Fitness to drive of people with haemophilia and other coagulation disorders
The Health Council of the Netherlands advises scrapping the medical examination for drivers with haemophilia and other coagulation disorders.
Until a few decades ago, severe gradations of coagulation disorders caused symptoms including recurrent joint bleedings causing functional joint impairment. These could lead to joint impairments that affected the people in question’s fitness to drive. For this reason, the Health Council advised in 1994 to have people with a coagulation disorder undergo a medical examination when they applied for a driving licence, as well as periodic re-examinations.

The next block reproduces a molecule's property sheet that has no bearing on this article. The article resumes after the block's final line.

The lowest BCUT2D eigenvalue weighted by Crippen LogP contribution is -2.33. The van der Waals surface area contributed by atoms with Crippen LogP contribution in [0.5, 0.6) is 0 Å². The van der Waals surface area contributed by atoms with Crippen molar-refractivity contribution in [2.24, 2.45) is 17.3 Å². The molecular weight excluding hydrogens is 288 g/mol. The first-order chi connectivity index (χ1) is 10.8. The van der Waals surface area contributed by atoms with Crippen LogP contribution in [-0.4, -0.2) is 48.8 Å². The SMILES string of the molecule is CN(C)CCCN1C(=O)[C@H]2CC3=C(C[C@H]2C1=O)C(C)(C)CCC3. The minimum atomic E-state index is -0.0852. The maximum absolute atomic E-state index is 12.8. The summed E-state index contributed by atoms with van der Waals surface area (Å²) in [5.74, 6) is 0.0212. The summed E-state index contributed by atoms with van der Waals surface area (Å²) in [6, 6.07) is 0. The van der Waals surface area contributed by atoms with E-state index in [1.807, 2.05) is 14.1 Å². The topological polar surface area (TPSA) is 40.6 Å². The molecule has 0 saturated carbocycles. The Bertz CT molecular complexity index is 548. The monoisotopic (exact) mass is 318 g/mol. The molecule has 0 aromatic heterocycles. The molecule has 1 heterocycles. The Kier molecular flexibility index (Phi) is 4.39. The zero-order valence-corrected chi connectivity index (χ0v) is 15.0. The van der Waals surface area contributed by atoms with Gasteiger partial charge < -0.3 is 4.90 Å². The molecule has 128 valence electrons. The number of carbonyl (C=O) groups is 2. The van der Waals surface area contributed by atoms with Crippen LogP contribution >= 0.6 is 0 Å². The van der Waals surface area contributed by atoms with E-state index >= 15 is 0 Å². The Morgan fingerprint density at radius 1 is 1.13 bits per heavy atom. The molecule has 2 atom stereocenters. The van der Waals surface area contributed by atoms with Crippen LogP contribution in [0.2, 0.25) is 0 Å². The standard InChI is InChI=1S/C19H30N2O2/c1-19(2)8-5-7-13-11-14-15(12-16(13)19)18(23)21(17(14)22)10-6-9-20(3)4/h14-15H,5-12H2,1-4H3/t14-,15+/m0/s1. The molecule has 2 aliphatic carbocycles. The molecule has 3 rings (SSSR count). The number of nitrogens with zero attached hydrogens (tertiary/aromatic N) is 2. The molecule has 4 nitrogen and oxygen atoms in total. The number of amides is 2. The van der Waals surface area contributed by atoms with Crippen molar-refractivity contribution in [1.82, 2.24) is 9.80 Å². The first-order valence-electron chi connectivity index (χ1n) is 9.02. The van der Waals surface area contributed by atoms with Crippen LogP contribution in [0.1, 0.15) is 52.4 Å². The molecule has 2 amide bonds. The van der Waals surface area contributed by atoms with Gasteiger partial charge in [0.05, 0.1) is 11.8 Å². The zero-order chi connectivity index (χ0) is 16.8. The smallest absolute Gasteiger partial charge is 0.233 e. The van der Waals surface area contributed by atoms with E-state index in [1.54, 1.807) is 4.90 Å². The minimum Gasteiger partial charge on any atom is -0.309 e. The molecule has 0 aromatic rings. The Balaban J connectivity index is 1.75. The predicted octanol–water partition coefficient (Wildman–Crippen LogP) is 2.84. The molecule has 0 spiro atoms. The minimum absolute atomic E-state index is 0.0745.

Since that time, treatments for coagulation disorders have improved significantly. The Minister of Infrastructure and Water Management therefore asked the Health Council to review its advice. The Health Council concludes that the improved preventive treatment options have strongly reduced the risk of developing joint impairments due to haemophilia and other coagulation disorders. As a result, a medical examination for drivers with haemophilia and other coagulation disorders on the basis of these conditions alone is no longer required.